Stories | Questions | How can large-scale injustices be forgiven?

Retribution and humiliation are a normal response to harm or injustice. However, when victims and survivors realise that violence only creates further violence, or that all sides in the conflict have suffered, forgiveness may be the only thing left to break the cycle of destruction.

In some cases, victims may even choose to forgive in order to spare others, including the next generation, the pain and losses they personally suffered.

Philippe Ngirente and Teresphore Uzabakiriho

"When he asked me to explain exactly how I killed his father so that he might forgive me, I started weeping."

Stacy Bannerman

"I knew that I could have been them, and they me and there was nothing left to forgive."

Ray Minniecon

"Whilst many of the promises the Government made have not been implemented, it pricked the conscience of a nation and was a turning point. When someone says “I’m sorry” then something changes in your spirit."

Mary Blewitt

"If there are hundreds who have hurt you, how can you forgive?"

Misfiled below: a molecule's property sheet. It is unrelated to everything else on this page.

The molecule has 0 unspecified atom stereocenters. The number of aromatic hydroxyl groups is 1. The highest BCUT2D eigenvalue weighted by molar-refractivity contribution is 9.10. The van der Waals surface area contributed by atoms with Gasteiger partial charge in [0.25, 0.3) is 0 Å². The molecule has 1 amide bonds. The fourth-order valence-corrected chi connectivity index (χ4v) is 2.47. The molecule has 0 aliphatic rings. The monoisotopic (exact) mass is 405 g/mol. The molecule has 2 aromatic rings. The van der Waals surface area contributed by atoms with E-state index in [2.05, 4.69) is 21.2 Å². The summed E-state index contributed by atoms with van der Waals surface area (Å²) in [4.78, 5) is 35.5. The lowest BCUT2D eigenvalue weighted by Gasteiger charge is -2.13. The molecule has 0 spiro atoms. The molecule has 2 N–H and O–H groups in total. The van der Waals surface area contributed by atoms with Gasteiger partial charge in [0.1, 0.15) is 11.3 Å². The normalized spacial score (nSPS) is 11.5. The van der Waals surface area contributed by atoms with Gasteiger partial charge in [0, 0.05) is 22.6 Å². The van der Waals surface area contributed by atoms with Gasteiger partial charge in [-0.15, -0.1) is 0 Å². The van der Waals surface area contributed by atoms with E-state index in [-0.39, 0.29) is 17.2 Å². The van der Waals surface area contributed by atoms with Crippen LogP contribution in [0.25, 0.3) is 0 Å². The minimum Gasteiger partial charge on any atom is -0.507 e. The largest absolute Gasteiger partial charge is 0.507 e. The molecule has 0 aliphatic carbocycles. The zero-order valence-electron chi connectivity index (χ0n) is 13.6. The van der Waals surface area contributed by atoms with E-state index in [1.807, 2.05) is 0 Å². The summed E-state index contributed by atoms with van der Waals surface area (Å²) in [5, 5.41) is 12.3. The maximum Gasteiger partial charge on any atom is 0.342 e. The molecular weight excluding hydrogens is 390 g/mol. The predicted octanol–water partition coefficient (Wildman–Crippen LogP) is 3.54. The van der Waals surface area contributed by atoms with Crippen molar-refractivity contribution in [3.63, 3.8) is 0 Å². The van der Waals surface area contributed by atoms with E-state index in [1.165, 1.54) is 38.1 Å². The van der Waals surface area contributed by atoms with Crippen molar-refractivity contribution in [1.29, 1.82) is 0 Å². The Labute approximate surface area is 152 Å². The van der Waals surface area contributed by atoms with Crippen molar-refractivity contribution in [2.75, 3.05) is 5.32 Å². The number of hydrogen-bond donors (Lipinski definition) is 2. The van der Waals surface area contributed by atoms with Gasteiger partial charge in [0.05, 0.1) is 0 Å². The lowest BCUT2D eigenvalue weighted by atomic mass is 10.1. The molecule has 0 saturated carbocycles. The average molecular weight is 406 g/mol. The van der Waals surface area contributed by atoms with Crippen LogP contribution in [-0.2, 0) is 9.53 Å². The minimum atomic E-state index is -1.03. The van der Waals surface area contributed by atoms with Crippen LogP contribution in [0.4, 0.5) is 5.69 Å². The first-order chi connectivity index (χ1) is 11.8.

Norman Kember

"I have never felt any animosity towards my captors and have always found it far harder to forgive Blair and Bush because they had been warned of the consequences of a war on Iraq and have never repented."

Ginn Fourie and Letlapa Mphahlele

"Some people have decided not to forgive me for what I have done, and I understand that. It’s not easy to forgive, but to those who have forgiven I believe that this is how we start to rebuild our communities."

Anne Gallagher

"We listen to people’s stories, but we don’t judge them. There’s healing in that. The idea is that when you hear my story and I hear your story, it becomes our story, and seeds of hope are sown."

Tom Tate

"Guilt had hung over the village for years, but by going there it somehow changed things for them."

Jean-Baptiste Ntakirutimana

"(I met my mother's killer) to learn about what happened to my family and to initiate my own healing process."

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